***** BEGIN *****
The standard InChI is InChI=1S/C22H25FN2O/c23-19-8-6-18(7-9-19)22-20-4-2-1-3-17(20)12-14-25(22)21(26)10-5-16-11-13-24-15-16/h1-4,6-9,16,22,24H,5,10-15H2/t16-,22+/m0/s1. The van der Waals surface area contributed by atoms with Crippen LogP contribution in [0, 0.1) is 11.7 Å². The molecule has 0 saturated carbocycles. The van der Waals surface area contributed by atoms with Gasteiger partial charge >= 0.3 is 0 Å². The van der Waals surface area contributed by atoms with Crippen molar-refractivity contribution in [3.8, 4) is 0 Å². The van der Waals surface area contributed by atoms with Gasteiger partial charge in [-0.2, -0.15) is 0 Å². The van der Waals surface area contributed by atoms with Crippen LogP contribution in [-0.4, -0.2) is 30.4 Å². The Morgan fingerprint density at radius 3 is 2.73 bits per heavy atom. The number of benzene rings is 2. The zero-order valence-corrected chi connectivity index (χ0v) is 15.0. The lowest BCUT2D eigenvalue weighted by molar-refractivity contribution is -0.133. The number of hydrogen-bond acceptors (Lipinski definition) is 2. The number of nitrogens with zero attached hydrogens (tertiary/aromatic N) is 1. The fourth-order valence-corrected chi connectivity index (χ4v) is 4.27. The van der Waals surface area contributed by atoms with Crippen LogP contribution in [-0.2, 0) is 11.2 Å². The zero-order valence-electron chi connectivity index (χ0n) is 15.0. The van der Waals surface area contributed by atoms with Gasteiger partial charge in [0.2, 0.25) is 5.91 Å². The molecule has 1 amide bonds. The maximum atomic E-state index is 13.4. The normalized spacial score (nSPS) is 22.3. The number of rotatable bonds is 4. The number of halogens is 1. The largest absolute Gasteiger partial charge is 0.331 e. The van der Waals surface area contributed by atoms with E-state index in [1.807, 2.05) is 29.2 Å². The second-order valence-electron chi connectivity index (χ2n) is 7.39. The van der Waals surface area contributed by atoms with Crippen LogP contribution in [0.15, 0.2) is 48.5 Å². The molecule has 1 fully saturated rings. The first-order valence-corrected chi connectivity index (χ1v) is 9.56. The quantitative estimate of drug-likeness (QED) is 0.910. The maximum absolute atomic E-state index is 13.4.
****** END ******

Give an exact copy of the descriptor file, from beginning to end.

The standard InChI is InChI=1S/C22H25FN2O/c23-19-8-6-18(7-9-19)22-20-4-2-1-3-17(20)12-14-25(22)21(26)10-5-16-11-13-24-15-16/h1-4,6-9,16,22,24H,5,10-15H2/t16-,22+/m0/s1. The van der Waals surface area contributed by atoms with Crippen LogP contribution in [0, 0.1) is 11.7 Å². The molecule has 0 saturated carbocycles. The van der Waals surface area contributed by atoms with Gasteiger partial charge >= 0.3 is 0 Å². The van der Waals surface area contributed by atoms with Crippen molar-refractivity contribution in [3.8, 4) is 0 Å². The van der Waals surface area contributed by atoms with Gasteiger partial charge in [-0.2, -0.15) is 0 Å². The van der Waals surface area contributed by atoms with Crippen LogP contribution in [-0.4, -0.2) is 30.4 Å². The Morgan fingerprint density at radius 3 is 2.73 bits per heavy atom. The number of benzene rings is 2. The zero-order valence-corrected chi connectivity index (χ0v) is 15.0. The lowest BCUT2D eigenvalue weighted by molar-refractivity contribution is -0.133. The number of hydrogen-bond acceptors (Lipinski definition) is 2. The number of nitrogens with zero attached hydrogens (tertiary/aromatic N) is 1. The fourth-order valence-corrected chi connectivity index (χ4v) is 4.27. The van der Waals surface area contributed by atoms with Crippen LogP contribution in [-0.2, 0) is 11.2 Å². The zero-order valence-electron chi connectivity index (χ0n) is 15.0. The van der Waals surface area contributed by atoms with Gasteiger partial charge in [0.2, 0.25) is 5.91 Å². The molecule has 1 amide bonds. The maximum atomic E-state index is 13.4. The normalized spacial score (nSPS) is 22.3. The number of rotatable bonds is 4. The number of halogens is 1. The largest absolute Gasteiger partial charge is 0.331 e. The van der Waals surface area contributed by atoms with E-state index in [1.807, 2.05) is 29.2 Å². The second-order valence-electron chi connectivity index (χ2n) is 7.39. The van der Waals surface area contributed by atoms with Crippen LogP contribution in [0.15, 0.2) is 48.5 Å². The molecule has 1 fully saturated rings. The first-order valence-corrected chi connectivity index (χ1v) is 9.56. The quantitative estimate of drug-likeness (QED) is 0.910. The maximum absolute atomic E-state index is 13.4.